The Pixar hit Toy Story 4 won for best fantasy film, topping a nominee field that was wide enough to include fare as varied as Dumbo, Yesterday, and Godzilla: King of Monsters.

Spielberg’s Ready Player One won in the best science fiction film, a category that included a number of other high-profile films deemed disappointing in other forums, including Alita: Battle Angel  and Solo: A Star Wars. The Paramount spy hit Mission: Impossible – Fallout was named best action or adventure film. Mandy, the darkly surreal Nicolas Cage revenge film, took the award for best independent film.

The award for the best science fiction television series went to Westworld, the HBO series created by Jonathan Nolan and Lisa Joy that explores the dark possibilities of artificial intelligence, the evolution of sin, and the ethics of synthetic life. The category’s finalists were a nod to the breadth of small-screen sci-fi today with eight nominees representing seven different broadcast outlets: HBO, SyFy, Starz, NBC, BBC America, Fox, and (with two) the CW.

The sci-fi and fantasy offerings are perhaps even more impressive on streaming platforms and in that category the winner was Star Trek: Discovery, the CBS All Access show that carries on the legacy of the Starfleet universe that was created by Gene Roddenberry and dates back to the 1966 premiere of the original Star Trek series on NBC. The Federation series won against stiff competition, sharing a category with critically acclaimed franchises including The Expanse, Russian Doll, Black Mirror, and Jack Ryan.

Star Trek: Discovery also accounted for two of the acting awards in streaming categories: Sonequa Martin-Green and Doug Jones won the best actress and best supporting actor fields, respectively.

Jamie Lee Curtis won the best actress award for her portrayal of Laurie Strode in the Halloween revival that became a historic commercial success. In her acceptance speech, the Hollywood mainstay pointed out the appropriate timing of the honor.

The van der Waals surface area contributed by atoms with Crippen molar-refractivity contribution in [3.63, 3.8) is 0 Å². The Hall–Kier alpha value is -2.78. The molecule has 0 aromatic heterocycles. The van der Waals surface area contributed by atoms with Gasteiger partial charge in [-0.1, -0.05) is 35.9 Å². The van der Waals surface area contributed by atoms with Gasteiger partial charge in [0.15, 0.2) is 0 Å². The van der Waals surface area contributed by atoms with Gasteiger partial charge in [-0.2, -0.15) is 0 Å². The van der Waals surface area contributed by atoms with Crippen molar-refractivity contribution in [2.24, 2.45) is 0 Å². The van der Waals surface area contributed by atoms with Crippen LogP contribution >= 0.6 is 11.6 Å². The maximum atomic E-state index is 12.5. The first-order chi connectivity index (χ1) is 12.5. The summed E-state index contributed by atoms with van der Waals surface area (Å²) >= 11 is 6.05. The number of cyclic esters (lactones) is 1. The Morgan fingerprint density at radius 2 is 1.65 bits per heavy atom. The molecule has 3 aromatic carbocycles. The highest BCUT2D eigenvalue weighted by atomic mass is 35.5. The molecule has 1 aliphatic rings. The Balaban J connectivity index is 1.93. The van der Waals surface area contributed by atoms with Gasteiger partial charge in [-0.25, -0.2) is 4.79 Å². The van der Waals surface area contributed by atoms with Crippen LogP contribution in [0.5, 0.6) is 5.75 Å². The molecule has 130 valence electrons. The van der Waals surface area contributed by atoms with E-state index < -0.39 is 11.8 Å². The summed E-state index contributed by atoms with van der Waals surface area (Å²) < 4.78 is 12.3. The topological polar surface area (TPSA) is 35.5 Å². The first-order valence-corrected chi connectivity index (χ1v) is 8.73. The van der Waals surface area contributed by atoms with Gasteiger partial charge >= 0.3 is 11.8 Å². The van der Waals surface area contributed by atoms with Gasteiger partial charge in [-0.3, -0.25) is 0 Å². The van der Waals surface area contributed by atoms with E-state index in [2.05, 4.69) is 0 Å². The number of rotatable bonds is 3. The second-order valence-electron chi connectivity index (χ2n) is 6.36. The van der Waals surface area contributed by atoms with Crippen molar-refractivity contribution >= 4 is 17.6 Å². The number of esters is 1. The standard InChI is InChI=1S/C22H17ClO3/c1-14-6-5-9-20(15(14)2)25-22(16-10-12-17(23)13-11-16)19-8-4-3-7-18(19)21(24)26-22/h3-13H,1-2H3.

“It’s Friday the 13th. it’s a full moon…and I’m the luckiest girl in the world,” Curtis said during a speech in which she took time to praise John Carpenter, the filmmaker who launched Halloween into the zeitgeist with the 1978 original, and to flirt with George Takei, the Star Trek icon who happened to be sitting in a table near the stage.

The best actor in a streaming presentation went to Henry Thomas for his portrayal of Hugh Crain on Netflix’s The Haunting of Hill House. Thomas was in a category stacked with notable names, among them David Tennant, Zac Efron, John Krasinski, Jon Bernthal, and Charlie Cox. Maya Hawke of the Netflix series Stranger Things won in the best supporting actress category for streaming shows.

The Netflix series Daredevil, which was canceled (a casualty of the reshaped streaming marketplace with Disney+ and Netflix severing their productions) was named the best streaming superhero series.  Stranger Things, one of Netflix’s signature successes, was named the best streaming horror series.

Star Wars Resistance on Disney Channel was named the best animated series on television. Testing the boundaries of the Saturn Awards’ specialized sector, Better Call Saul won in the category of best action/thriller television series, topping a field that included Killing Eve, Riverdale and The Sinner.

The Marvel domination extended beyond the competitive categories. Kevin Feige, the president of Marvel Studios, was presented with the first-ever Stan Lee World Builder Award, named after the late Marvel Comics icon. Jon Favreau, the director of Iron Man, which launched the Marvel Studios historic success story, won the Visionary Award.  Jeph Loeb, the head of Marvel’s television productions, was presented with the Dan Curtis Legacy Award, an honor that has also been bestowed upon Eric Kripke, the creator of Supernatural and The Boys, and Eric Fuller, the writer and executive producer of Hannibal.

Puppet Up! Uncensored won best local live stage performance. Show co-creator Patrick Bristow and cast member Colleen Smith accepted the award on the same stage where the show originated.